The ward round is brokenBMJ 2017; 358 doi: https://doi.org/10.1136/bmj.j4390 (Published 25 September 2017) Cite this as: BMJ 2017;358:j4390
All rapid responses
Thanks to Mr Shyan Goh for his excellent response to my article.
I feel his pain and completely agree that the solutions I have enacted work only in my specific environment.
Extrapolating these to the situation he sadly finds himself in may not be possible in totality or at all.
I certainly do not believe that simply introducing an electronic medical record is the solution to all woes.
In fact, it may bring even more problems.
However, this only highlights the need for different solutions for different areas.
It also highlights my argument that the current ways of working need to change.
I hope he manages to find new ways of working to help with the pressures and to help patients.
Competing interests: I wrote the article
Dr Morgan's astute observation that the art of the ward round has not been the focus of more formal teaching is I agree surprising, given many wards' heavy reliance on it. Perhaps the span of three hundred or so years hints that adaptation and change is needed.
Seeing patients after a ward round, I have commonly been told the experience was daunting for them or unfamiliar given the array of unknown faces, and of its disservice to good bedside manner. Other more sympathetic patients seem to put up with this known routine. If patients do not respond well (albeit anecdotally), we need to question the real reason for today's ward round and re-evaluate what could be done at and away from the patient's bedside.
As a medical student often squeezed just inside a curtain, I have often questioned the efficiency and format of the ward round. Dr Morgan's method of pre-assimilation of information is I think far more sensible, and I have also witnessed 'board rounds', where complete teams can discuss patients beforehand and lead to a more informed and streamlined subsequent ward round. However as is usually the case, one format will not work as well for everybody. Regardless, I agree that more thought into adapting the ward round to suit current needs would be a welcome thing.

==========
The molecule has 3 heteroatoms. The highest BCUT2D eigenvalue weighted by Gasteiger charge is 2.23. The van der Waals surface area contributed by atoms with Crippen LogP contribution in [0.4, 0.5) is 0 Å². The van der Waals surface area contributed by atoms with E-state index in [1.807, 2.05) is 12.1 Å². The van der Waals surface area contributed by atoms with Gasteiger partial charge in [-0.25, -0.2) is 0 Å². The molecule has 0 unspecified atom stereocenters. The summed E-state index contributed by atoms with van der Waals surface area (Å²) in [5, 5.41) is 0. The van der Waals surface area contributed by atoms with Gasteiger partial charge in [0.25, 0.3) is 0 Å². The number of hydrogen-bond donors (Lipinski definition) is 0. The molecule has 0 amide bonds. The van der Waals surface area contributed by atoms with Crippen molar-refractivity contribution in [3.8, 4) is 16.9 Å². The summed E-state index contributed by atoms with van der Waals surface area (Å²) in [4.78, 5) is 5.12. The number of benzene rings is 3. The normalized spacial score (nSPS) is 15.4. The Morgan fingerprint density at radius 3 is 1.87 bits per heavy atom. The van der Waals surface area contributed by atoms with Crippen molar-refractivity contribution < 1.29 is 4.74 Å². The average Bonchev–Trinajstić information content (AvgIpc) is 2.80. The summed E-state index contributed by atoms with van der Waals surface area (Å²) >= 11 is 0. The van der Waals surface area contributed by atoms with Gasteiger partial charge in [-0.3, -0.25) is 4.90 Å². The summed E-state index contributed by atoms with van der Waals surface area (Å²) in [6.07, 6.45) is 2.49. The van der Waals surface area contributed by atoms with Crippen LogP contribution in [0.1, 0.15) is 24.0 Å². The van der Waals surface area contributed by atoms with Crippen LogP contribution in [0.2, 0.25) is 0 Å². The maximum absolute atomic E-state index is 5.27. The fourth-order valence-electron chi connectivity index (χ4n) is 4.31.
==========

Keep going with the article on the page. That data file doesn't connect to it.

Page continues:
Competing interests: No competing interests
I would like to share an alternate perspective of clinicians who look after 90% patients admitted in hospitals:
You are the regional director of a multi-million pound coffee business. Today like any other working day, you will visit all branches in your business, regardless of performance. You will decide if any changes are needed with each branch and what to do about it.
The method you have chosen to conduct this process is time-proven given limited resources. There is no way to access all information from your own office in a timely fashion. You have to drive from store to store throughout the morning; some are not even in your locality or province. Thankfully, as a hand-on director you already had some idea what is happening in each store from your experience the day before.
When you arrive, your well-trained entourage of assistants help filter masses of data. You cannot rely on having the local manager around since each manager concurrently run between 4 – 8 other shops; often a ragtag group of businesses not involving coffee (for example, plumbing hardware, IT consultancy, etc). The store manager is often absent, attending to other ‘more urgent’ routine and your team often have to leave a written note to ensure handover is completely documented.
You are shown financial reports going back over the past 24 hours and bundles of customer comment cards. As you assess the situation, you have frequent interruptions from customers ordering new drinks and staff asking you how to make them. You do all of this standing in the middle of the store, but not always with local shareholders in attendance since they elect not to be present. Within 10 minutes or less, you announce your practical solution after consulting with local customers.
You then move on to the next store. If you are lucky, you can find the location of all mobile coffee carts in the smoking region. By the time you get to the last store (there is no limit to the number of stores you are put in charge every day) you are tired but satisfied at the 200+ decisions made so far.